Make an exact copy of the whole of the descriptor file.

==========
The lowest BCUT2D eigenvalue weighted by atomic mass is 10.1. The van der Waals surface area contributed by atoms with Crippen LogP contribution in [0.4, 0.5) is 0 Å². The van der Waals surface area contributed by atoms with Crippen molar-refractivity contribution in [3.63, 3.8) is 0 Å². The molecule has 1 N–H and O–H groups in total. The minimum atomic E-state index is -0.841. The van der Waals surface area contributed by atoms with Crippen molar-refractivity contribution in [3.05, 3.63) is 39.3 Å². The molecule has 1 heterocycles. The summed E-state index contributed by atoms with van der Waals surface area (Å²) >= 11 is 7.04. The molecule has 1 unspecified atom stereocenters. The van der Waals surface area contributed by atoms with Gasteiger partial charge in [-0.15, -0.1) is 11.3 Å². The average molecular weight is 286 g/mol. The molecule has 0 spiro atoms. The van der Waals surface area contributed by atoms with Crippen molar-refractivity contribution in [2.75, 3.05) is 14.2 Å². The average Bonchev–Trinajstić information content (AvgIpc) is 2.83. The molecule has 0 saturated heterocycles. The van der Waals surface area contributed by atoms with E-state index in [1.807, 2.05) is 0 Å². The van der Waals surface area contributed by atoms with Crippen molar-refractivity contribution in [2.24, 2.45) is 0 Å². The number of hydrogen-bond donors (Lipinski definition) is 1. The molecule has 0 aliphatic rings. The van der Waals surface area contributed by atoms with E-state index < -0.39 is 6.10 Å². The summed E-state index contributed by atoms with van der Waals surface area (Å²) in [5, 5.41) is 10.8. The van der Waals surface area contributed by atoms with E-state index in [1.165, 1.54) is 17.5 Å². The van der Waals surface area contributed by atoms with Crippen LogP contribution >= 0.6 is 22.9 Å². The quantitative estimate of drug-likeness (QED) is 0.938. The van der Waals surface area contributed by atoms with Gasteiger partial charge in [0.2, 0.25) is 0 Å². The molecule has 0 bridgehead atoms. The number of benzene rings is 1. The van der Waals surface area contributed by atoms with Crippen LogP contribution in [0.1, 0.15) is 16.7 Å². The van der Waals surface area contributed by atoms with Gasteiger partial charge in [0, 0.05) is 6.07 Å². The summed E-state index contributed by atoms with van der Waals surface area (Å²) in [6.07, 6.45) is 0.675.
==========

The lowest BCUT2D eigenvalue weighted by atomic mass is 10.1. The van der Waals surface area contributed by atoms with Crippen LogP contribution in [0.4, 0.5) is 0 Å². The van der Waals surface area contributed by atoms with Crippen molar-refractivity contribution in [3.63, 3.8) is 0 Å². The molecule has 1 N–H and O–H groups in total. The minimum atomic E-state index is -0.841. The van der Waals surface area contributed by atoms with Crippen molar-refractivity contribution in [3.05, 3.63) is 39.3 Å². The molecule has 1 heterocycles. The summed E-state index contributed by atoms with van der Waals surface area (Å²) >= 11 is 7.04. The molecule has 1 unspecified atom stereocenters. The van der Waals surface area contributed by atoms with Gasteiger partial charge in [-0.15, -0.1) is 11.3 Å². The average molecular weight is 286 g/mol. The molecule has 0 spiro atoms. The van der Waals surface area contributed by atoms with Crippen molar-refractivity contribution in [2.75, 3.05) is 14.2 Å². The average Bonchev–Trinajstić information content (AvgIpc) is 2.83. The molecule has 0 saturated heterocycles. The van der Waals surface area contributed by atoms with E-state index in [1.807, 2.05) is 0 Å². The van der Waals surface area contributed by atoms with Crippen molar-refractivity contribution in [2.24, 2.45) is 0 Å². The number of hydrogen-bond donors (Lipinski definition) is 1. The molecule has 0 aliphatic rings. The van der Waals surface area contributed by atoms with E-state index < -0.39 is 6.10 Å². The summed E-state index contributed by atoms with van der Waals surface area (Å²) in [5, 5.41) is 10.8. The van der Waals surface area contributed by atoms with E-state index in [1.165, 1.54) is 17.5 Å². The van der Waals surface area contributed by atoms with Crippen LogP contribution >= 0.6 is 22.9 Å². The quantitative estimate of drug-likeness (QED) is 0.938. The van der Waals surface area contributed by atoms with Gasteiger partial charge in [0.2, 0.25) is 0 Å². The molecule has 0 bridgehead atoms. The number of benzene rings is 1. The van der Waals surface area contributed by atoms with Crippen LogP contribution in [0.1, 0.15) is 16.7 Å². The van der Waals surface area contributed by atoms with Gasteiger partial charge in [0, 0.05) is 6.07 Å². The summed E-state index contributed by atoms with van der Waals surface area (Å²) in [6.07, 6.45) is 0.675.